- the heavy, unrelieved weight of anything inert: The dead weight of the bear's body was over 300 pounds.
- a heavy or oppressive burden or responsibility.
- the weight of a railroad car, truck, etc., as distinct from its load or contents.
Origin of dead weight
First recorded in 1650–60
Dictionary.com Unabridged Based on the Random House Unabridged Dictionary, © Random House, Inc. 2018
Examples from the Web for dead weight
But he is dead wrong to suggest that government is simply redistributive or worse, a dead-weight drag on the economy.An Article That Made Me Sad, and a Little Response to Readers
June 12, 2012
Koosje tried to lift her; but the dead-weight was beyond her, young and strong as she was.
The opposite of the "dead-weight seat" is what may be termed the "wabbling seat."The American Horsewoman
I don't know, Howard; what would you guess her dead-weight tonnage?Fighting Byng</p>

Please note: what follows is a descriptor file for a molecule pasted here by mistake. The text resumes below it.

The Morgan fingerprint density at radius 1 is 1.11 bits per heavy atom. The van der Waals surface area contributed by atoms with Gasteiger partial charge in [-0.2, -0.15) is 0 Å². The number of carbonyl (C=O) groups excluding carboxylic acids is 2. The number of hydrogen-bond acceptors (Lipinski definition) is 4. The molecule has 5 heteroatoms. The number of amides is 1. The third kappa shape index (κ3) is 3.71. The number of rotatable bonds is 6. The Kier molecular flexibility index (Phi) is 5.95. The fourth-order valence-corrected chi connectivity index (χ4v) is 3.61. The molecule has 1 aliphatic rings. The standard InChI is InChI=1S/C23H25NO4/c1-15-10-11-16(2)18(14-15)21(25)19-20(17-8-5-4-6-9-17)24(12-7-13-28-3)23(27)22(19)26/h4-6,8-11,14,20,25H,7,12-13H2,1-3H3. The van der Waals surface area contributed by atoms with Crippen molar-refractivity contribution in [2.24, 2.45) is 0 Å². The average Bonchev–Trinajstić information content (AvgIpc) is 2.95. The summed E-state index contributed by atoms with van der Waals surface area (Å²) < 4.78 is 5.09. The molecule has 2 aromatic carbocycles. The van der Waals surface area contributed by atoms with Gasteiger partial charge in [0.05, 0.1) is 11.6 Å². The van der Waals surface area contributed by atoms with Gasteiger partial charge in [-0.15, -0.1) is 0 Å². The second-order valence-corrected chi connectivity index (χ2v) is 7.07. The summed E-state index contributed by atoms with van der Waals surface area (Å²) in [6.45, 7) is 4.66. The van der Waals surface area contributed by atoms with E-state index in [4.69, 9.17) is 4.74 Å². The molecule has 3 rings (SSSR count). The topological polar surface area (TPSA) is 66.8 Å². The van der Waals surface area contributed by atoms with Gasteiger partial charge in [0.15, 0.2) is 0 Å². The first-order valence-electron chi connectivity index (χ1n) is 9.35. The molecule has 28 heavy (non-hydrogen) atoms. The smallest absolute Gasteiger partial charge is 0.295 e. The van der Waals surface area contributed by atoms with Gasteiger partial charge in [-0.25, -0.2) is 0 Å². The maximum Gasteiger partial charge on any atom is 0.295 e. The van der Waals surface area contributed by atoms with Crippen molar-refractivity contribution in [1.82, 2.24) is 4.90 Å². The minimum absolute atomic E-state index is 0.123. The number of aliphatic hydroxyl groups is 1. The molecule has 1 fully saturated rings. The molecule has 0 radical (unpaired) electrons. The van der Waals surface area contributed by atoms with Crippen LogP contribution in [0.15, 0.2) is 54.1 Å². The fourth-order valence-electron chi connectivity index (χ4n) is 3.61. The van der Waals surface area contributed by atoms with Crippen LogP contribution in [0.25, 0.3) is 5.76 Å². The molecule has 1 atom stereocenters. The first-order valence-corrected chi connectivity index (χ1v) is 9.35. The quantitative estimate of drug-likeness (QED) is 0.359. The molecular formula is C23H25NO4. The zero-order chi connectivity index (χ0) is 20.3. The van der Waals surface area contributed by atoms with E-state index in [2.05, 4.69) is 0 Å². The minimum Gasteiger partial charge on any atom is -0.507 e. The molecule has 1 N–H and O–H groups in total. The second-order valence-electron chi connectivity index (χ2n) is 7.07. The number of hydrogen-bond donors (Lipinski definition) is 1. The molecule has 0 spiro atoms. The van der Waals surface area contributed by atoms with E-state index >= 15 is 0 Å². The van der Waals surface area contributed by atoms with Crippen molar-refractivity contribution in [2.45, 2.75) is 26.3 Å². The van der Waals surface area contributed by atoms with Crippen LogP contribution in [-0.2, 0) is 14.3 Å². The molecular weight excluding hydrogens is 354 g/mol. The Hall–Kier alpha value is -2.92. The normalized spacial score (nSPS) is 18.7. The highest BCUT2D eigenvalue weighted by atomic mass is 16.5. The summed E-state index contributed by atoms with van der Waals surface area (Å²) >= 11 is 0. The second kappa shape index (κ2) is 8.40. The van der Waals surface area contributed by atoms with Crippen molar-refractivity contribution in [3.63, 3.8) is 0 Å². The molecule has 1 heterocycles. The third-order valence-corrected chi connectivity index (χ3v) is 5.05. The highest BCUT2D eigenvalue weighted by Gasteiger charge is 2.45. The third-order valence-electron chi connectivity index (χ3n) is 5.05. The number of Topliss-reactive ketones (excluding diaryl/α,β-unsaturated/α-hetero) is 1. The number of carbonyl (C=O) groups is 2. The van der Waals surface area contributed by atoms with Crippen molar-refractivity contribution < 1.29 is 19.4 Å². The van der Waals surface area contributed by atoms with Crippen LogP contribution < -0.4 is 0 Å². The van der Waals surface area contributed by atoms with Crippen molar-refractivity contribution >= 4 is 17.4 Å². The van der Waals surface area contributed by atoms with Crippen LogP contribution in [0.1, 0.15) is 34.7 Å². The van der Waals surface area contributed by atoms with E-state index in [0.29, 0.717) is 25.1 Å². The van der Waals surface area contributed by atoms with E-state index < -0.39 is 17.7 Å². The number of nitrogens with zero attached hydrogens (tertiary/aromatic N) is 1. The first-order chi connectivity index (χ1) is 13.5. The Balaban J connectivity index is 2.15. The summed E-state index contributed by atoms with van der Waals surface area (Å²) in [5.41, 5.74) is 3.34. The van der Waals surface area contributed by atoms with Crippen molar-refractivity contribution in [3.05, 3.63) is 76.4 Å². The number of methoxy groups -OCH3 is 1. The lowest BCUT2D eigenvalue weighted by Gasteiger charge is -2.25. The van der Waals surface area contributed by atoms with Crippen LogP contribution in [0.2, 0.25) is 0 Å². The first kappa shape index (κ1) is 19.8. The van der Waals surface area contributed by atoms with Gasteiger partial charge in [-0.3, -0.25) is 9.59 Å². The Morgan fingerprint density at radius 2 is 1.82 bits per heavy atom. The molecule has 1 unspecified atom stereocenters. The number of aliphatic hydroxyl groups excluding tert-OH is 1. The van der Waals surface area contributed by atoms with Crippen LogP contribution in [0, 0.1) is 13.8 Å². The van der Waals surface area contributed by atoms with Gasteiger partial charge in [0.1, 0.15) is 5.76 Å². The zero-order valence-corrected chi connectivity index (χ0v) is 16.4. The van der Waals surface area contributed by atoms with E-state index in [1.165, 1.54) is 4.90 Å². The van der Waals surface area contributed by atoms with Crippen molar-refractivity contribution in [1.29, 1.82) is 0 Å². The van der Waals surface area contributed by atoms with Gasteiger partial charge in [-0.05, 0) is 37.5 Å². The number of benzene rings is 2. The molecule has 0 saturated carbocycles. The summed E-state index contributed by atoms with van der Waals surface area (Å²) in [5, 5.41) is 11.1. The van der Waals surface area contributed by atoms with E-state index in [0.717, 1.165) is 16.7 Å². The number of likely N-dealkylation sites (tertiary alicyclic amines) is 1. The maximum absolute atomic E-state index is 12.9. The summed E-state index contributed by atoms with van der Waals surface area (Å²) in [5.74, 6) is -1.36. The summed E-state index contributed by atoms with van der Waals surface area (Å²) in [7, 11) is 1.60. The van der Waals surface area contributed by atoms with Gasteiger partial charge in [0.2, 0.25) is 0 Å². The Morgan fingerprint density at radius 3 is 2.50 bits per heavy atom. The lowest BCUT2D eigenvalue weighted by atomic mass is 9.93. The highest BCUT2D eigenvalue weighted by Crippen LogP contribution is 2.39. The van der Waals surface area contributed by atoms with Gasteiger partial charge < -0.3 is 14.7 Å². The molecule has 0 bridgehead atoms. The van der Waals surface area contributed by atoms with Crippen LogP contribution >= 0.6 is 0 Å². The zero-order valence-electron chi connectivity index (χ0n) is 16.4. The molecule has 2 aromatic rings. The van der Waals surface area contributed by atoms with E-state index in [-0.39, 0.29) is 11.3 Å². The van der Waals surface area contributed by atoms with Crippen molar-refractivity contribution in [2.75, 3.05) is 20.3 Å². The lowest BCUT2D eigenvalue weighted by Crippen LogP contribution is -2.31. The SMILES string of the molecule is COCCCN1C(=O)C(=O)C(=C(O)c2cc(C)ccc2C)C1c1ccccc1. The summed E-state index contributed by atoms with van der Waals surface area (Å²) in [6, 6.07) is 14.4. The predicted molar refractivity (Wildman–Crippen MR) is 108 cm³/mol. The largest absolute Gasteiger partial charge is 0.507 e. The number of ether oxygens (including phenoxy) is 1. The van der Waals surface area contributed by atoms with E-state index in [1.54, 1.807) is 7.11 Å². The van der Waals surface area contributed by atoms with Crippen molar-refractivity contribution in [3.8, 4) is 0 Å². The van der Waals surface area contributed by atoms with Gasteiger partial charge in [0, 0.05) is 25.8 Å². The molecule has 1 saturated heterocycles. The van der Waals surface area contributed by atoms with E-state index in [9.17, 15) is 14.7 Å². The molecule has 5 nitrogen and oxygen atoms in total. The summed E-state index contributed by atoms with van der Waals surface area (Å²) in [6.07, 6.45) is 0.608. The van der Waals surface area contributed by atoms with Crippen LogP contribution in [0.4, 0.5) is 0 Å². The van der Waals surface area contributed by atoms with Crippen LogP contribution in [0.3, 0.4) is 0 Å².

Two, I was told, were dead-weight men, and one a sort of higgling merchant.Rural Rides
She dragged and strained at his arms, trying to move him, but he was a dead-weight.Poppy
- a heavy weight or load
- an oppressive burden; encumbrance
- the difference between the loaded and the unloaded weights of a ship
- another name for dead load
- (in shipping) freight chargeable by weight rather than by bulk
Collins English Dictionary - Complete & Unabridged 2012 Digital Edition © William Collins Sons & Co. Ltd. 1979, 1986 © HarperCollins Publishers 1998, 2000, 2003, 2005, 2006, 2007, 2009, 2012
Idioms and Phrases with dead weight
A heavy or oppressive burden, as in That police record will be a dead weight on his career. This term alludes to the unrelieved weight of an inert mass. [Early 1700s]
The American Heritage® Idioms Dictionary Copyright © 2002, 2001, 1995 by Houghton Mifflin Harcourt Publishing Company. Published by Houghton Mifflin Harcourt Publishing Company.